acute acalculous cholecystitis
- can result from obstructing tumors or an inadequate blood supply, but more frequently seen in patients with
CAD, Trauma, Immunosuppression
infectious agents that cause cholecystitis are? what will be observed in laboratory work for these infections?
gram negatives (mostly)
- e. coli
- b. fragilis
lab tests frequently show increased AST, ALT and a high WBC count
what is seen histologically for acute cholecystitis?
extensive ulceration of the mucosa, hemorrhage, edema and dense transmural infiltrate of neutrophils and mononuclear inflammatory cells
Compare and contrast the 3 different types of cholelithiasis stones.
Choelsterol Stones (MOST COMMON), must be 80% cholesterol by weight, not visible radiographically
- small, dark stones made of bilirubin and calcium salts found in bile - contain less than 20% cholesterol, radiographically visible (depending on calcium content)
-contain 20-80% cholesterol, radiographically visible (depending on calcium content)
what is unique about cholesterol gallstones?
cholesterol gallstones may present as a single stone or as dozens of stones.
the have too much cholesterol and not enough bile to move.
REMEMBER - SINGLE STONE PRESENTATION!
what can contribute to gallstone formation in females?
increased levels of Estrogen (baby on board, hormone therapy, OCs)
- may increase cholesterol levels in the bile, while decreasing the movements of the gallbladder.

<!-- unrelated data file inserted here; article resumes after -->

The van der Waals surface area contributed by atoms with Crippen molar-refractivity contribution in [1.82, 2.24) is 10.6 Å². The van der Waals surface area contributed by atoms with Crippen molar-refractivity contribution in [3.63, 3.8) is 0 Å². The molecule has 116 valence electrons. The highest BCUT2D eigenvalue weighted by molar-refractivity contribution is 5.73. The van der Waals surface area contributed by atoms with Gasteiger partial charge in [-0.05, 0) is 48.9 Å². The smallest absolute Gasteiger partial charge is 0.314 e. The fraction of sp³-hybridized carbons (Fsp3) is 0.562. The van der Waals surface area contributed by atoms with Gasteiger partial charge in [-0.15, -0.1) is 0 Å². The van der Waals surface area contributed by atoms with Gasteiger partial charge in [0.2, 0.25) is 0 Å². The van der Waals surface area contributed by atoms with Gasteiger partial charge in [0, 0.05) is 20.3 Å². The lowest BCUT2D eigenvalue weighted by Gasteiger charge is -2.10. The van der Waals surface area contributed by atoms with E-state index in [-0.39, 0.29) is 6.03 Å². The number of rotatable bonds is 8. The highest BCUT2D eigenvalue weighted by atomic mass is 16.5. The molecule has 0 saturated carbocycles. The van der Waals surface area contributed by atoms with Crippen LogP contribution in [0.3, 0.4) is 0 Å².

for cholesterolosis - where do the cholesterol and triglyceride filled macrophages deposit? what condition is this often associated with? what is this condition often referred to as?
lamina propria of the gallbladder
- often associated with chronic cholecystitis
- cholesterolosis with diffuse mucosal involvement is often referred to as a "strawberry gallbladder" where the mucosa tends to be red, flecked with numerous yellowish spots
In approximately 1/4-1/3 of chronic cholecystitis cases, what is found within the gallbladder?
bacteria can be cultured from fluids within the gallbladder
what is seen histologically for chronic cholecystitis?
lose of normal delicate papillary appearance
increase in fibrous tissue
mild chronic inflammation in the lamina propria
Rokitansky-Aschoff sinuses (pockets in the wall of the gallbladder) in the muscularis - seen occasionally in cholesterolosis
what is porcelain gallbladder?
inflammatory scarring of the gallbladder wall combined with calcification whiten the wall that transforms the gallbladder into a porcelain-like vessel (thought to be brought on by persistent inflammation)
acute cholangitis carries a significant risk of death, what is the leading cause? what precedes this condition in general? what causes acute cholangitis?
irreversible shock with multiple organ failure (a possible complication of severe infection)
gallstones are noted in 70-90% of cases
usually caused by bacteria ascending from the bile duct's junction with the duodenum
what is the difference between - pyema, empyema, abscess?
pyemia - type of septicemia that leads to widespread abscesses of a metastatic nature, usually caused by Staphyloccocus. Expect to see pus.
empyema - collection or gathering of pus within a naturally existing anatomical cavity
abscess - collection of pus that has built up within the tissue of a body, creating it's own cavity.
ascending cholangitis histologically can have..
onion skin-like concentric peri-ductal necrosis..
this is indistinguishable from the onion skin-like staining of PSC